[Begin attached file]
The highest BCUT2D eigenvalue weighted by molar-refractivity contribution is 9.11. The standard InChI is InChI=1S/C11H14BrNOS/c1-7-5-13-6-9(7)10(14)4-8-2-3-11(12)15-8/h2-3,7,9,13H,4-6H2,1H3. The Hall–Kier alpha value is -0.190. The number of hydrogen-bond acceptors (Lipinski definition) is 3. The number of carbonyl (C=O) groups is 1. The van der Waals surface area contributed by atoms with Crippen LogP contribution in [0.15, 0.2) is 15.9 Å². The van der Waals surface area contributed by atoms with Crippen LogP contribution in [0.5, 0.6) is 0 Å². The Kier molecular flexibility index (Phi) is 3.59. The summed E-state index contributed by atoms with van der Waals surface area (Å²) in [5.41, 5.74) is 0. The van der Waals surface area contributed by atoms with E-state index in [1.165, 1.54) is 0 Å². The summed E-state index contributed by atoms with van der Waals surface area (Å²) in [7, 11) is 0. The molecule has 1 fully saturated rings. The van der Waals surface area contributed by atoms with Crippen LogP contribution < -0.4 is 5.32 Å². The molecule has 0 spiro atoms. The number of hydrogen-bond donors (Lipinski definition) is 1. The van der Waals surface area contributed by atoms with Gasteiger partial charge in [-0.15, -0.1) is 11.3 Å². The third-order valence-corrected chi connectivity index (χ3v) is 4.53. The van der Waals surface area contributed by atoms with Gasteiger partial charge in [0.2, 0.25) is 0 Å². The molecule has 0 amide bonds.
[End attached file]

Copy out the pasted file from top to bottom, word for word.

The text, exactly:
The highest BCUT2D eigenvalue weighted by molar-refractivity contribution is 9.11. The standard InChI is InChI=1S/C11H14BrNOS/c1-7-5-13-6-9(7)10(14)4-8-2-3-11(12)15-8/h2-3,7,9,13H,4-6H2,1H3. The Hall–Kier alpha value is -0.190. The number of hydrogen-bond acceptors (Lipinski definition) is 3. The number of carbonyl (C=O) groups is 1. The van der Waals surface area contributed by atoms with Crippen LogP contribution in [0.15, 0.2) is 15.9 Å². The van der Waals surface area contributed by atoms with Crippen LogP contribution in [0.5, 0.6) is 0 Å². The Kier molecular flexibility index (Phi) is 3.59. The summed E-state index contributed by atoms with van der Waals surface area (Å²) in [5.41, 5.74) is 0. The van der Waals surface area contributed by atoms with E-state index in [1.165, 1.54) is 0 Å². The summed E-state index contributed by atoms with van der Waals surface area (Å²) in [7, 11) is 0. The molecule has 1 fully saturated rings. The van der Waals surface area contributed by atoms with Crippen LogP contribution < -0.4 is 5.32 Å². The molecule has 0 spiro atoms. The number of hydrogen-bond donors (Lipinski definition) is 1. The van der Waals surface area contributed by atoms with Gasteiger partial charge in [-0.15, -0.1) is 11.3 Å². The third-order valence-corrected chi connectivity index (χ3v) is 4.53. The van der Waals surface area contributed by atoms with Gasteiger partial charge in [0.2, 0.25) is 0 Å². The molecule has 0 amide bonds.